Low voter turnout expected at primaries Tuesday
Published 3:00 am Saturday, August 12, 2017
Voters will head to the polls Tuesday for party primaries in the race to fill Attorney General Jeff Sessions’ Senate seat, but turnout is expected to be lower than usual.
Alabama Secretary of State John Merrill said he is projecting about 20 to 25 percent of voters to go the polls Tuesday compared to typical turnouts of 30 to 32 percent.
Shirley Reddoch, president of the Pike County Republican Women, said she expects turnout here could be even lower.
“I believe it’s going to be between 10 and 12 percent,” Reddoch said. “We have been trying to get people to go out and vote. We don’t support any specific candidate as a party, but we do want people to go out and vote.”
Reddoch said many Republicans might stay home feeling secure that a Republican will take the seat.
Jerry Williams, leader of the local Democratic Party, said a lack of advertising in the area will likely lead to a low turnout on the Democratic side.
“I really haven’t seen a lot of advertising in our particular area,” Williams said. “I don’t really see a big turnout. I can hope for it, but it would be surprising if there was.”
A total of 16 candidates are in the race for the Senate seat including nine Republicans and seven Democrats.
With Alabama leaning heavily Republican recently, few predict a Democrat will be able to win the seat.
Williams said the only thing Alabama Democrats can do is field a good group of candidates and hope for the best.
“We’ve got a good slate of candidates,” Williams said. “All of our candidates have run positive campaigns rather than trying to muddy each other as they’ve been doing on the other side. To my knowledge, there’s been no outside money dumped in this race.”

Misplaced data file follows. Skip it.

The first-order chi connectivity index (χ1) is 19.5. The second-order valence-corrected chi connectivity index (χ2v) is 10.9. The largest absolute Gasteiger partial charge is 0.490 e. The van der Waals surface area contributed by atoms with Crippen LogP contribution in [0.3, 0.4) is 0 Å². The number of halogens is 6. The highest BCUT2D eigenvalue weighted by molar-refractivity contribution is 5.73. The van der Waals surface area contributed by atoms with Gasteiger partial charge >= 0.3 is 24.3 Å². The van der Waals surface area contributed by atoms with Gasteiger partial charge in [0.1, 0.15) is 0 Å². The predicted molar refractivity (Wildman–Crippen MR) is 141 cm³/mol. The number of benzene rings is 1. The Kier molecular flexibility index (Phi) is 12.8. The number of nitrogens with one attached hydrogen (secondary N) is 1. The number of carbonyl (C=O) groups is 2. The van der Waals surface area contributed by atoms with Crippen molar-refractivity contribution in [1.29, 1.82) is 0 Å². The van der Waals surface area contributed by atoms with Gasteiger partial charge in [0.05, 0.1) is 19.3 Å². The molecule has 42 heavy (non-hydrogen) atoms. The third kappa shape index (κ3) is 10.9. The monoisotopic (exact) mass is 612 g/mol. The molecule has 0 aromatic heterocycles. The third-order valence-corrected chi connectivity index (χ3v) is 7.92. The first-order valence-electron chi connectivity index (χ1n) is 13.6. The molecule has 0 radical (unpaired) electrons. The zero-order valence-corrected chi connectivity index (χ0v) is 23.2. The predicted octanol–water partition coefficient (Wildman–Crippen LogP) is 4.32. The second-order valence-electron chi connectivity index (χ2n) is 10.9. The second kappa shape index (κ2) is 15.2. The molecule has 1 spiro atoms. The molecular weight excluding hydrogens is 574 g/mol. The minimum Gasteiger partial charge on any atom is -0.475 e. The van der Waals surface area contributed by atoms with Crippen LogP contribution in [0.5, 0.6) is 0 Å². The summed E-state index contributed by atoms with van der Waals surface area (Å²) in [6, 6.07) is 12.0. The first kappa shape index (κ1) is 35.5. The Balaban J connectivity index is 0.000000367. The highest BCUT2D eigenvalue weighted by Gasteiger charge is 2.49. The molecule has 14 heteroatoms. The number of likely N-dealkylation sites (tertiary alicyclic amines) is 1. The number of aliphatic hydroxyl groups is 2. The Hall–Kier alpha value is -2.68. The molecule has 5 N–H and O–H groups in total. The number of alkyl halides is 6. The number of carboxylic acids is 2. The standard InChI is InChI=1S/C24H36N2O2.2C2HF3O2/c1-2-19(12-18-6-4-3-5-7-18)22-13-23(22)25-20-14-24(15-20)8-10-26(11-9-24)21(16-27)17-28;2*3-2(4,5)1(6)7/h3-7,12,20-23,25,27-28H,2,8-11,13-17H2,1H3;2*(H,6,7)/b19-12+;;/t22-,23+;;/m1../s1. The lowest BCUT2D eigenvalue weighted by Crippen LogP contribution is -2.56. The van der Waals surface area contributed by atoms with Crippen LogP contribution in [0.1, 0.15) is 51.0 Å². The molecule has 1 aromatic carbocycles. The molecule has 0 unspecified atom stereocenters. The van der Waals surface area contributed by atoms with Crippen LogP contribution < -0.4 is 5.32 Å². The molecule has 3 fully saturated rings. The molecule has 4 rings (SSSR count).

Out of the Democratic candidates, Williams said Robert Kennedy Jr. has been the leading candidate in recent polls but has some other candidates closely behind him.
Former Vice President Joe Biden recently endorsed former U.S. Attorney Doug Jones in the race. Other candidates include Will Boyd, Charles Nana, Vann Caldwell, Michael Hansen and Jason Fisher.
Polling has shown three Republicans have separated themselves in Luther Strange, Roy Moore and Mo Brooks.
Strange already had name recognition, serving as the state’s attorney general until Robert Bentley appointed him to fill Sessions’ seat. That didn’t sit well for some, as Strange paused an investigation into Bentley’s alleged misuse of state funds to cover up an extramarital affair.
Strange has the backing of the Senate Leadership Fund, which is tied to Senate Republican leader Mitch McConnell. President Donald Trump has also given his endorsement to Strange.
Moore has notably served as chief justice of the Alabama Supreme Court twice. Moore was removed from office both times, first because he refused to remove a Ten Commandments monument from the courthouse and next because he asked probate judges not to issue marriage licenses to homosexual couples.
Brooks recently made headlines as one of the Republican congressmen at a GOP congressional baseball practice that was targeted by a shooter, who injured several politicians. It was later revealed Brooks’ name was on a list in the shooter’s pocket.
Brooks is the U.S. representative for the fifth district of Alabama and is a member of the House Freedom Caucus.
Reddoch said she believes they are the only three candidates remaining with a shot at the Senate seat.
Each has campaigned on being aligned with Trump, but Reddoch said she doesn’t think Trump’s endorsement will matter to local voters.
“I don’t think in this race it’s going to have any influence at all who Donald Trump endorsed,” Reddoch said.
The other six Republican candidates in the race are Randy Brinson, Trip Pittman, Bryan Peeples, James Beretta, Joseph F. Breault and Mary Maxwell.